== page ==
Danish And Swedish Socialists Fight Against Minimum Wage Directive


By János Ammann

(EurActiv) — The minimum wage directive is a key policy goal for European Social Democrats, but leftist parties and trade unions in Denmark and Sweden see it as a danger for their labour market model. They have collected enough signatures to force a vote in November’s European Parliament plenary, potentially delaying the directive for months.

When the Parliament’s employment and social affairs committee voted overwhelmingly in favour of a report aimed at consolidating the Parliament’s position on the EU’s minimum wage directive, European Social Democrats celebrated a preliminary win for their political agenda.

“A raise of minimum wages all over Europe is part of our election manifesto,” Agnes Jongerius,  the co-rapporteur of the report and an MEP for the Socialists and Democrats (S&D), told EURACTIV.

The Nordic model

For Social Democrats from Denmark and Sweden, however, it was a dark day.

“We are afraid that our model in the Nordic countries will disappear,” Danish EU lawmaker Marianne Vind told EURACTIV.

The Danish and the Swedish labour markets are almost exclusively organised around collective bargaining. Trade unions and employers negotiate working conditions directly with each other with close to no involvement of the state.

The minimum wage directive as proposed by the European Parliament’s employment committee would force member states who have a collective bargaining coverage of less than 80% to draw up national action plans to bring coverage above this level.

“The Directive as a whole seeks to politically impact wage setting. This is incompatible with the Nordic wage setting systems relying on social partners bargaining autonomously without political interference,” Johan Danielsson from the Swedish Social Democrats told EURACTIV.

EU meddling

Jongerius, however, found that there are multiple safeguards for the Swedish and Danish model to remain unharmed. “There is nothing in this directive that is posing an obligation on Sweden and Denmark to introduce a statutory minimum wage,” she said.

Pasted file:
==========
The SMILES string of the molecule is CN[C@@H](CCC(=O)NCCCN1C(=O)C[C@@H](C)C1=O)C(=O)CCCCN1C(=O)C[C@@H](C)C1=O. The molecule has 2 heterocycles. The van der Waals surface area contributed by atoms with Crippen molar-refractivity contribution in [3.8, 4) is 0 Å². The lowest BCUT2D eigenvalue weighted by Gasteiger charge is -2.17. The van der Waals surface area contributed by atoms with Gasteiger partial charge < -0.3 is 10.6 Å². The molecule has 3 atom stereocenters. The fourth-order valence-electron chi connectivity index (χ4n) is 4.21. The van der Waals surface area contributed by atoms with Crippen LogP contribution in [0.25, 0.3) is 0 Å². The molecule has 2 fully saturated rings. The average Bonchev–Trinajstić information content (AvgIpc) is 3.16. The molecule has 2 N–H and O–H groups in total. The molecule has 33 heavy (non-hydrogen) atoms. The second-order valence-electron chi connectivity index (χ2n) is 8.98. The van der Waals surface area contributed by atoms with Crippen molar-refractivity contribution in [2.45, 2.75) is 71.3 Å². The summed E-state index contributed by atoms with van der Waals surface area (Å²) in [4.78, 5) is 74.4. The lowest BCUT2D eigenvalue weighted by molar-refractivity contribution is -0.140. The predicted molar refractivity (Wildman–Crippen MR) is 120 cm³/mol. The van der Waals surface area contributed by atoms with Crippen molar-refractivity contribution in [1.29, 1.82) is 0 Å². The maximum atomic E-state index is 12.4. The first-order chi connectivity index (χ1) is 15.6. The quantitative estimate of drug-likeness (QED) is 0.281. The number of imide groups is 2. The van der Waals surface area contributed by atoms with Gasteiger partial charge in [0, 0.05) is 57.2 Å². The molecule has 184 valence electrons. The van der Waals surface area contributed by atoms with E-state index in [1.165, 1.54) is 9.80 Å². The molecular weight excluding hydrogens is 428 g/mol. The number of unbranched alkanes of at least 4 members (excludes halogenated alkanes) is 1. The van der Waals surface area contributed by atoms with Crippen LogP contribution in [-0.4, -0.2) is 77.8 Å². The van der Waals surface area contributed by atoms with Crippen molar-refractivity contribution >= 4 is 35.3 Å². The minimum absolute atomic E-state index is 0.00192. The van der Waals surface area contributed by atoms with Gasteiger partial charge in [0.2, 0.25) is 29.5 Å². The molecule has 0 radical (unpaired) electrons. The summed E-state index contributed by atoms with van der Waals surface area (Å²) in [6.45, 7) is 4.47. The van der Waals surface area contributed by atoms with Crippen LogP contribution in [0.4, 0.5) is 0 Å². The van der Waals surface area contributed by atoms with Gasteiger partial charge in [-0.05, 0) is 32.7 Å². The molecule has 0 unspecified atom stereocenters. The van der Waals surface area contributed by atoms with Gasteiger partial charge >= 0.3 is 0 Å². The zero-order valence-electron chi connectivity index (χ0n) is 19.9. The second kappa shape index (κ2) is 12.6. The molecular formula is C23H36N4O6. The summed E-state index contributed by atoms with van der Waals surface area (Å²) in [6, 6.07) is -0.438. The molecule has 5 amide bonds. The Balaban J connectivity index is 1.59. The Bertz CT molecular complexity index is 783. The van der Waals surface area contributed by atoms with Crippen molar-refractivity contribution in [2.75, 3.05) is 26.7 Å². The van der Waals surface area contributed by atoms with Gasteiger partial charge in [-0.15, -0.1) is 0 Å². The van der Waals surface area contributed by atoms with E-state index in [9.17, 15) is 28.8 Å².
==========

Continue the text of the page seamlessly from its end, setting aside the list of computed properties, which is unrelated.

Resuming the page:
The Danish and Swedish politicians remain unconvinced by these safeguards. They fear that the text will allow a future EU Commission or the EU Court of Justice to impose obligations on Denmark and Sweden based on this directive.

“This is really frustrating,” said Heidi Rønne of the Danish Trade Union Confederation, who represents them in the European Social and Economic Committee.

“There has always been some skepticism towards the EU on the left and in trade unions in Denmark. But we were always confident and could tell people there would be no EU meddling with our labour market. That is no longer the case,” she told EURACTIV.

Jongerius, herself a former trade unionist, said that she understood the fears.

“But how do you counter fears with a legal text? If they are afraid, it is difficult to convince people,” she argued.

A small window of opportunity

The large majority in favour of the report drafted by Jongerius and her co-rapporteur Dennis Radtke in the Parliament’s employment committee would allow the report to be used as a basis for negotiations with member state ministers, without further approval from the European Parliament.

The EU Council of ministers is expected to consolidate the member states’ position in early December.

This means that the negotiations between parliament and the council can start under the French council presidency in the first half of 2022.

“We know that the French really want to do business on this directive. So, there is a window of opportunity for the directive to pass before the French presidential elections in April 2022,” Jongerius explained.

Danish and Swedish members of the European parliament, however, have gathered enough signatures to force a vote in the European Parliament plenary on whether to open the report to amendments or not.

If the Parliament votes in favour of opening the report to amendments, supporters of the current version fear the directive will be bogged down in a flood of amendment proposals, leading to a delay of several months, thus missing the “window of opportunity” under the French presidency.


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